If you’re not a legal U.S. resident, your local ASO can help you find programs and clinics that provide free or low-cost care and/or medications. Even without health insurance and regardless of your immigration status, you have the right to treatment in the event of an emergency.

An HIV diagnosis can be an eye-opening introduction to the complexities of the U.S. health care system and the variety of sources of care, King says. “I’ve had it every way. I’ve gone to a community-based organization. I’ve gone to clinics. I’ve gone to private doctors.” Currently, he sees a doctor at a federally qualified health center (FQHC). Among other requirements, FQHCs must serve an underserved area or population, offer a sliding-fee scale and provide comprehensive services.

Even long-term survivors such as King sometimes have to find a new doctor. Several years ago, he had to switch doctors when he moved from Atlanta to Fort Lauderdale. He made the most of the situation by filming an interview with his Atlanta doctor about what patients should look for in a physician and intercutting it with his first visit to the man who would become his new doctor in Florida. The information is still relevant, and you can watch his video on the “My Fabulous Disease” YouTube channel.

It’s important that you feel comfortable with your doctor and that you discuss any issues you may have.

“Even though HIV is now fairly easily treatable, it’s also true that we as people with HIV are more likely to have other issues, such as being gay, being transgender, having a history of substance abuse,” says King, who is a recovering addict. “I have to be able to talk about that with my doctor.”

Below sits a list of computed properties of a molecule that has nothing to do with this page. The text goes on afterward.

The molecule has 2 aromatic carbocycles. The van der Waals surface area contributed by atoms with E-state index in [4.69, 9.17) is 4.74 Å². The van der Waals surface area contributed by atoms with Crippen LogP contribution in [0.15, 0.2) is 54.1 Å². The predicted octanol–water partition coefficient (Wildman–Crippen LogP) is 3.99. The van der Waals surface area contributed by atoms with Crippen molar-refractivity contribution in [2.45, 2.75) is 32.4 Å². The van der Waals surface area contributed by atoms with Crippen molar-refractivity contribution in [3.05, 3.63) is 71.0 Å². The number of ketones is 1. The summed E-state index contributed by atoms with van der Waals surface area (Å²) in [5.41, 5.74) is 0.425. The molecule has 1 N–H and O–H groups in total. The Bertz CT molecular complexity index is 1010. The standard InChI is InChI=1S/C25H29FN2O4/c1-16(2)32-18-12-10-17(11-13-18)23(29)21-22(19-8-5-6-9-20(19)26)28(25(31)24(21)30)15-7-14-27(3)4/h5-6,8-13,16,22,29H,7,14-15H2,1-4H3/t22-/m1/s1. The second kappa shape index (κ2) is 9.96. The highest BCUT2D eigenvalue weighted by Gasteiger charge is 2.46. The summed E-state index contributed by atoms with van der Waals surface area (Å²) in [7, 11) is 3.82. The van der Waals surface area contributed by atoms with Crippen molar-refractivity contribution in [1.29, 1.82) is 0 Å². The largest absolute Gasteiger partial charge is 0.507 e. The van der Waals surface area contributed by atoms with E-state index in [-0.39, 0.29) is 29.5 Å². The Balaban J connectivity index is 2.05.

Here are some of the questions King suggests you ask prospective doctors:

  • Are you credentialed as an HIV specialist by the American Academy of HIV Medicine?
  • Where do you have hospital admitting privileges?
  • Can you provide all my primary care needs plus treat my HIV?
  • How quickly can I get in to see
    you when I’m not feeling well?
  • Can I share information “off the record” if I don’t want it noted in my medical chart?

Plus, King says, it’s a good idea to bring a hard copy of your medical records to your first visit with a new doctor.

He practices what he preaches. King stopped going to one Baltimore clinic because he was kept waiting nearly an hour during each of his two visits and never got to see a doctor.

The health center where he now receives care assigned a doctor to him. “I had a lot of questions for her when I first saw her,” King recalls. “I was interviewing her for the job of being my physician, and it’s an important job.” Satisfied with her answers, King stayed with her.

True, doing the legwork necessary to line up your care might seem daunting, especially just after learning that you’re positive. King understands. “Go ahead and freak out,” he advises. “It’s a major life event. You’re going to have all your friends telling you it’s OK, there are plenty of medications. While that may be true, you still need time to process it and freak out.”

But don’t let your freakout drag on.

“You’ve got to be educated,” King emphasizes. “You’ve got to become a student of what’s going on.”